How to play Craps
Craps is a game dating right back to Ancient Rome before the days of online pokies! Soldiers used to carve pig bones into dice and gamble with them. Today craps is played around a specialised table with raised sides. Although the game itself is very simple, it offers a wide range of interesting bets.
In a casino, the game is run by two or more operators. The players take it in turns to roll the dice. The player to roll the dice is called the shooter. Usually the shooter is given a choice of five dice, from which two are selected for the game. When the dice are rolled they should hit the far side of the table before landing, to ensure a fair play.
The first roll of the dice is called the Come-Out Roll. The two dice are rolled and the total on the dice is counted. Here are the possible outcomes:
What are your chances of winning on the Pass Line?
Before we look at any other bets, let's see how likely we are to win the simplest Pass Line bet.
Two normal dice can land in 6 x 6 = 36 different ways.
To win on the Come-Out roll, we need to throw 7 or 11. There are 6+2 = 8 ways of doing this so the chance is 8/36 = 22.22%
To lose on the Come-Out roll, we need to throw 2,3 or 12. There are 1+2+1 = 4 ways of doing this, so the chance is 4/36 = 11.11%
The chances of getting a point and needing to roll again are 24/36 = 66.67%.
To work out our chances of winning on a point, we look at the individual point score chances.
Suppose the come-out roll is 4. The chance of this is 3/36. After that, we have three ways of rolling 4 against six ways of rolling 7. In total there are nine winning or losing rolls. (There are also 27 ways of rolling something else, but that doesn't count as we roll again.) This means once we have rolled a 4 point, our chances of rolling it again and winning are 3/9. Our chances of rolling a 7 and losing are 6/9. Therefore, before the round starts, our chance of winning with a 4 point is 3/36 x 3/9 = 2.78%. The chance of losing with a 4 point is 3/36 x 6/9 = 5.55%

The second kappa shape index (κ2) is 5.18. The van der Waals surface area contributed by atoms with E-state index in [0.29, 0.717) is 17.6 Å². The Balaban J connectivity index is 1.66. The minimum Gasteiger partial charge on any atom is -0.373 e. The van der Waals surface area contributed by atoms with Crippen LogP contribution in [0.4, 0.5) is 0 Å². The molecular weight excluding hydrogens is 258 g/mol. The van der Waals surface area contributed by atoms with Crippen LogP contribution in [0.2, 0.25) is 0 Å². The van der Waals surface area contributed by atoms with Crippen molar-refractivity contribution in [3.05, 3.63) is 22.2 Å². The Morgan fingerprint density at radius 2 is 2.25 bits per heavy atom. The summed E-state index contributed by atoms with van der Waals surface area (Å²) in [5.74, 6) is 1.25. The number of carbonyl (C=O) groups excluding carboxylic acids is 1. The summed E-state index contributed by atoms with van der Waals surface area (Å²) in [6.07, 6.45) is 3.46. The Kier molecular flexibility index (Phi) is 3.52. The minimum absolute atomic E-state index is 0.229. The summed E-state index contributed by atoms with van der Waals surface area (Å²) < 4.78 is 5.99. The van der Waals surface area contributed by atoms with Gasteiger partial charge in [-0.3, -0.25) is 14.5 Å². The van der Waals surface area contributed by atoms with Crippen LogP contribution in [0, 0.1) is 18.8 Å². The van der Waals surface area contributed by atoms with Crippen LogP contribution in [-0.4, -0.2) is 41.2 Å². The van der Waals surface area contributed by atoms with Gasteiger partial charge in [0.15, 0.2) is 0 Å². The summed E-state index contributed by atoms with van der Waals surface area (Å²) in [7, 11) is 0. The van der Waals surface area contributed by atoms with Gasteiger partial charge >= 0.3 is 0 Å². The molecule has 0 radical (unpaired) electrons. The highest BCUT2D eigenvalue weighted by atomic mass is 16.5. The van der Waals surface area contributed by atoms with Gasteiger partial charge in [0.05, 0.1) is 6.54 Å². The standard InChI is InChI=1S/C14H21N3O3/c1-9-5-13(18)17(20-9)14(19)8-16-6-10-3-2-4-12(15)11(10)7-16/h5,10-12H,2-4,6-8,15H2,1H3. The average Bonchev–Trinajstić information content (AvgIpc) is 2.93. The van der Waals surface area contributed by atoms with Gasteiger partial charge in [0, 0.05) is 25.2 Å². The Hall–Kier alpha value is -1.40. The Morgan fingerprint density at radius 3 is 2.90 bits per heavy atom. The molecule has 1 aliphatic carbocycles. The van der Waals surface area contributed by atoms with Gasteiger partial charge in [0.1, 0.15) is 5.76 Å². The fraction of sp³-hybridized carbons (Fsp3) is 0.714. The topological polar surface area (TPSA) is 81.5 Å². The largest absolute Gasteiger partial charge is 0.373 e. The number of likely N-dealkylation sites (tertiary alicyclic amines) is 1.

The chances for the other point rolls are worked out in a similar way.
In total, adding up all the winning and losing chances...
The chance of winning a pass line bet = 49.29%
The chance of losing a pass line bet = 50.71%
The House Edge
The difference between the winning and losing chances on the Pass Line = 1.42%. This creates a profit for the casino called the house edge. In real money this means that the casino can expect to keep $1.42 for every $100 you bet.
Note: the house edge in Roulette is at least 2.7%, so craps is better value for the player! The house edge for Blackjack depends on the skill of the player. At best it can be as low as 0.5%, but more usually it's 2%.
Other Craps Bets
Don't Pass pays 1/1
In the early days of casinos, a lot of people tried to cheat using weighted dice. This problem was overcome by an American dicemaker called John H Winn (what a good name for a gambler!) who devised the "Don't Pass" Bet. If players got suspicious, they could either bet with the shooter or bet against him.